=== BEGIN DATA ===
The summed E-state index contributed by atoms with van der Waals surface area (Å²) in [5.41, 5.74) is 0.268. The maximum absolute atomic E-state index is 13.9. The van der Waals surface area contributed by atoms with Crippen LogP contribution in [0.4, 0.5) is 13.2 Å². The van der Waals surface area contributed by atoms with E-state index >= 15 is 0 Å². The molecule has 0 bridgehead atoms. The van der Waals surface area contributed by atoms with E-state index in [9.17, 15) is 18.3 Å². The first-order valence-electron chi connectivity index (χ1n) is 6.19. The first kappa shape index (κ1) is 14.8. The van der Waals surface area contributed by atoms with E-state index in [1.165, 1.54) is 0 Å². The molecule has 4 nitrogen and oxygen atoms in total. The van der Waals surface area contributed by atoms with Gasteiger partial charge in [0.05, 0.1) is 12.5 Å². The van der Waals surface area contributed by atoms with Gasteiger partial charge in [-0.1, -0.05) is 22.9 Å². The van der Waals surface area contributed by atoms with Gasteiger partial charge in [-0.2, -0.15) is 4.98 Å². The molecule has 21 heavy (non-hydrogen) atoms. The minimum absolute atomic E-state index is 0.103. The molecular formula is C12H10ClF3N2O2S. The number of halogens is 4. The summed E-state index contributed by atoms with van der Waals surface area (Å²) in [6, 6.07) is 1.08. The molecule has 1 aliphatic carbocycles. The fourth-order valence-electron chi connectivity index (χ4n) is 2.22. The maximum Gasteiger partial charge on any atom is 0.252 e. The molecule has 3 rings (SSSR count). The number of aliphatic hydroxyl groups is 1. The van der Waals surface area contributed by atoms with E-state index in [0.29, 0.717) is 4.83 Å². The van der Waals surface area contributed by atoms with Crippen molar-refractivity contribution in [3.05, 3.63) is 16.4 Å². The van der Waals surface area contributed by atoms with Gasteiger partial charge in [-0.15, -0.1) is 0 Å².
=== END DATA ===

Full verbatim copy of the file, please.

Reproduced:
The summed E-state index contributed by atoms with van der Waals surface area (Å²) in [5.41, 5.74) is 0.268. The maximum absolute atomic E-state index is 13.9. The van der Waals surface area contributed by atoms with Crippen LogP contribution in [0.4, 0.5) is 13.2 Å². The van der Waals surface area contributed by atoms with E-state index >= 15 is 0 Å². The molecule has 0 bridgehead atoms. The van der Waals surface area contributed by atoms with E-state index in [9.17, 15) is 18.3 Å². The first-order valence-electron chi connectivity index (χ1n) is 6.19. The first kappa shape index (κ1) is 14.8. The van der Waals surface area contributed by atoms with E-state index in [1.165, 1.54) is 0 Å². The molecule has 4 nitrogen and oxygen atoms in total. The van der Waals surface area contributed by atoms with Gasteiger partial charge in [0.05, 0.1) is 12.5 Å². The van der Waals surface area contributed by atoms with Gasteiger partial charge in [-0.1, -0.05) is 22.9 Å². The van der Waals surface area contributed by atoms with Gasteiger partial charge in [-0.2, -0.15) is 4.98 Å². The molecule has 21 heavy (non-hydrogen) atoms. The minimum absolute atomic E-state index is 0.103. The molecular formula is C12H10ClF3N2O2S. The number of halogens is 4. The summed E-state index contributed by atoms with van der Waals surface area (Å²) in [6, 6.07) is 1.08. The molecule has 1 aliphatic carbocycles. The fourth-order valence-electron chi connectivity index (χ4n) is 2.22. The maximum Gasteiger partial charge on any atom is 0.252 e. The molecule has 3 rings (SSSR count). The number of aliphatic hydroxyl groups is 1. The van der Waals surface area contributed by atoms with E-state index in [0.29, 0.717) is 4.83 Å². The van der Waals surface area contributed by atoms with Crippen molar-refractivity contribution in [3.05, 3.63) is 16.4 Å². The van der Waals surface area contributed by atoms with Gasteiger partial charge in [-0.15, -0.1) is 0 Å².